Teaching trio: three tell us why they love what they do.
By Times Staff Writer
Published February 13, 2004
Three area teachers will be holding their breath when the Hillsborough County Teacher of the Year is named Thursday night. Mellissa Alonso of Valrico Elementary, Pamela White Ennis of Ippolito Elementary and Debbie Vaughn of Dowdell Middle are among the 10 finalists.
Alonso specializes in reading instruction; Ennis teaches fifth-grade math and science; Vaughn teaches English to students speaking Spanish and other languages. They were selected from among 200 teachers nominated by their schools for the annual award. Finalists receive $500 in cash and two scholarships to continue their education at local universities. The county's winner will compete for state honors.
Brandon Times reporter Letitia Stein quizzed the three on topics ranging from why they entered teaching to a secret that they never shared with students. Below are the highlights.
Position: Title I Reading Resource Teacher, Valrico Elementary
Early lessons: Some girls play with Barbies. Alonso gravitated to chalk. As a child, she would lock her brother in her bedroom and write lessons on the closet doors. "He couldn't leave and play until he was done. It was pathetic. I destroyed him. He wasn't a model student."
High school sweetheart: Alonso met her future husband in geometry class at Jefferson High.
Reading last: Alonso signs e-mails, Read, Read, Read :) - even one to the Times.
Family matters: "Parents are children's first teachers, and it starts at home. I would impress on parents that their support, their dedication, their motivation serve as models for their children. I know teachers are important, but parents really come first."
Students don't know: Alonso is the only person in her house to graduate from college.
Looking forward: She aspires to leadership positions at the district or in a school.
Honors: published author; 2000 Celebrate Literacy Award from the Hillsborough County Classroom International Reading Association; showcased in an international videotape project.
Pamela White Ennis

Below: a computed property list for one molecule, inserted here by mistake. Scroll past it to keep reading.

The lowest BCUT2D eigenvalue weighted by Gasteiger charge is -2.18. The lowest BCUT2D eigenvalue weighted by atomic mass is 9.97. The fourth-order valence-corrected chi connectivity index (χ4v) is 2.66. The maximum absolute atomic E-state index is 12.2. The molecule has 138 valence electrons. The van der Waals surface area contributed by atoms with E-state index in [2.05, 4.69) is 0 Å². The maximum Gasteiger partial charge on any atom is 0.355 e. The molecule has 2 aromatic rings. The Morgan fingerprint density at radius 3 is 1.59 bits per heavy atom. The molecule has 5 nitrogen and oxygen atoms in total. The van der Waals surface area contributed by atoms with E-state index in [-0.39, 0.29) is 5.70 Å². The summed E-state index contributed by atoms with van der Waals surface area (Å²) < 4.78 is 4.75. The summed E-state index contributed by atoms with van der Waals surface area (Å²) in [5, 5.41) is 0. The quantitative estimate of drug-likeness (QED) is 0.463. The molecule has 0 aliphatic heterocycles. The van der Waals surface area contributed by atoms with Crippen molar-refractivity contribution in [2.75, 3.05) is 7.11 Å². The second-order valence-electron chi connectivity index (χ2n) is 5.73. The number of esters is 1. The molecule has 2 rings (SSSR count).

Position: math and science teacher, fifth-grade, Ippolito Elementary
Favorite lesson: Ennis once had a class design and build their own apartment units. Students started with blueprints and drew a floor plan. Then they built model units - about 6 inches tall - and strung them together to create a classroom condominium. "It's hands on. More manipulatives and experimentation."
Experience: For much of her 30 years of teaching, Ennis taught younger children - kindergarteners and first-graders. Eight years ago, she moved up to fifth grade. "We both were getting older."
In the family: Ennis' daughter works at the Jacksonville high school that Mom attended.
Hair-raiser: Students don't know that Ennis wore her hair in an Afro during her college years at Florida A&M University. It was the 1970s.
Ah-ha moment: Ennis once took a group of fifth-graders from disadvantaged homes to Odyssey of the Mind, a problem-solving and creative thinking competition. Six years later, one of the boys called her. He wanted to know if she would attend one of his basketball games.
Looking forward: Ennis wants to work closely with teachers entering the profession.
Residence: Samson Park
Family: husband, Michael; daughter, Tangela, 26
Honors: Three-time nominee for Teacher of the Year.
Position: English for Speakers of Other Languages (ESOL) instructor, Dowdell Middle
Career-hopping: Vaughn has worked at horse tracks in South Florida and New York. She has owned a ceramic tile company. She earned a college degree at age 42. Teaching is "more tiring than putting in a tile floor, I'll tell you that, or racing horses."
Cheeseburgers and racetracks: At the track, Vaughn saw a Mexican child order a cheeseburger - at 6 a.m. Cheeseburger was the only word he knew. "This poor child was wolfing down cheeseburgers three times a day because he didn't speak English." The experience prompted Vaughn to start teaching English to adults at the racetrack in New York.
Family graduation: Vaughn is working on her master's. One son attends the University of Florida. Another is in college in Long Island. All are on schedule to graduate in 2005.
Classroom for life: Along with a master's degree, Vaughn hopes to earn national certification as a teacher. "I don't want to work in an office. I can't see leaving my kids."
Students don't know: Vaughn's Southern roots go back to the American Revolution.
Family: Sons, Jacob Hanks, 23; Stephen Hanks, 22; four sisters and a brother.
Honors: 2002 ESOL Teacher of the Year for Hillsborough. Project BEST (Bilingual/ESOL Specialist Training) master's degree scholarship winner through the University of Florida. Finalist for New York State Golden Rule United Way award.